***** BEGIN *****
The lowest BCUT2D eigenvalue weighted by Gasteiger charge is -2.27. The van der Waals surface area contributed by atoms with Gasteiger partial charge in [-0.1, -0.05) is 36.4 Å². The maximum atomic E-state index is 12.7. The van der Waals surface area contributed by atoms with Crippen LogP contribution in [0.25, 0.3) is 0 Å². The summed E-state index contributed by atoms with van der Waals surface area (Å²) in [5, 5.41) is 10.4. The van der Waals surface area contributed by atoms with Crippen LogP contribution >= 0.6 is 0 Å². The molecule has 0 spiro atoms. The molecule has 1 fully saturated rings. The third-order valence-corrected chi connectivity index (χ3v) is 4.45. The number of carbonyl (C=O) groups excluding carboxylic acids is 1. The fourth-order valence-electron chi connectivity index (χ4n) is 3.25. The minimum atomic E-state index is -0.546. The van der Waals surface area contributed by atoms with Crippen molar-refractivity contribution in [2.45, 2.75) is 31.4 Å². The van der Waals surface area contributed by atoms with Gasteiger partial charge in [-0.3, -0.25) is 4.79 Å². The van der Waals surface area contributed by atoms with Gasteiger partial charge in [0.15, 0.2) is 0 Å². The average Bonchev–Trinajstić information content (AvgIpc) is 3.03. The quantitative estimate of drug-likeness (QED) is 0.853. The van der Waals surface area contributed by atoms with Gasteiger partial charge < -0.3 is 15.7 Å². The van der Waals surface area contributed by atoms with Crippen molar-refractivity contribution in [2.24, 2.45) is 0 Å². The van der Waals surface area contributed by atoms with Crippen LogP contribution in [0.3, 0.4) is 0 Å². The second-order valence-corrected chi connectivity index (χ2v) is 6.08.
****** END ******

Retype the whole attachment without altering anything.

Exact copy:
The lowest BCUT2D eigenvalue weighted by Gasteiger charge is -2.27. The van der Waals surface area contributed by atoms with Gasteiger partial charge in [-0.1, -0.05) is 36.4 Å². The maximum atomic E-state index is 12.7. The van der Waals surface area contributed by atoms with Crippen LogP contribution in [0.25, 0.3) is 0 Å². The summed E-state index contributed by atoms with van der Waals surface area (Å²) in [5, 5.41) is 10.4. The van der Waals surface area contributed by atoms with Crippen LogP contribution >= 0.6 is 0 Å². The molecule has 0 spiro atoms. The molecule has 1 fully saturated rings. The third-order valence-corrected chi connectivity index (χ3v) is 4.45. The number of carbonyl (C=O) groups excluding carboxylic acids is 1. The fourth-order valence-electron chi connectivity index (χ4n) is 3.25. The minimum atomic E-state index is -0.546. The van der Waals surface area contributed by atoms with Crippen molar-refractivity contribution in [2.45, 2.75) is 31.4 Å². The van der Waals surface area contributed by atoms with Gasteiger partial charge in [-0.3, -0.25) is 4.79 Å². The van der Waals surface area contributed by atoms with Gasteiger partial charge in [0.15, 0.2) is 0 Å². The average Bonchev–Trinajstić information content (AvgIpc) is 3.03. The quantitative estimate of drug-likeness (QED) is 0.853. The van der Waals surface area contributed by atoms with Gasteiger partial charge < -0.3 is 15.7 Å². The van der Waals surface area contributed by atoms with Crippen molar-refractivity contribution in [2.24, 2.45) is 0 Å². The van der Waals surface area contributed by atoms with Crippen LogP contribution in [0.3, 0.4) is 0 Å². The second-order valence-corrected chi connectivity index (χ2v) is 6.08.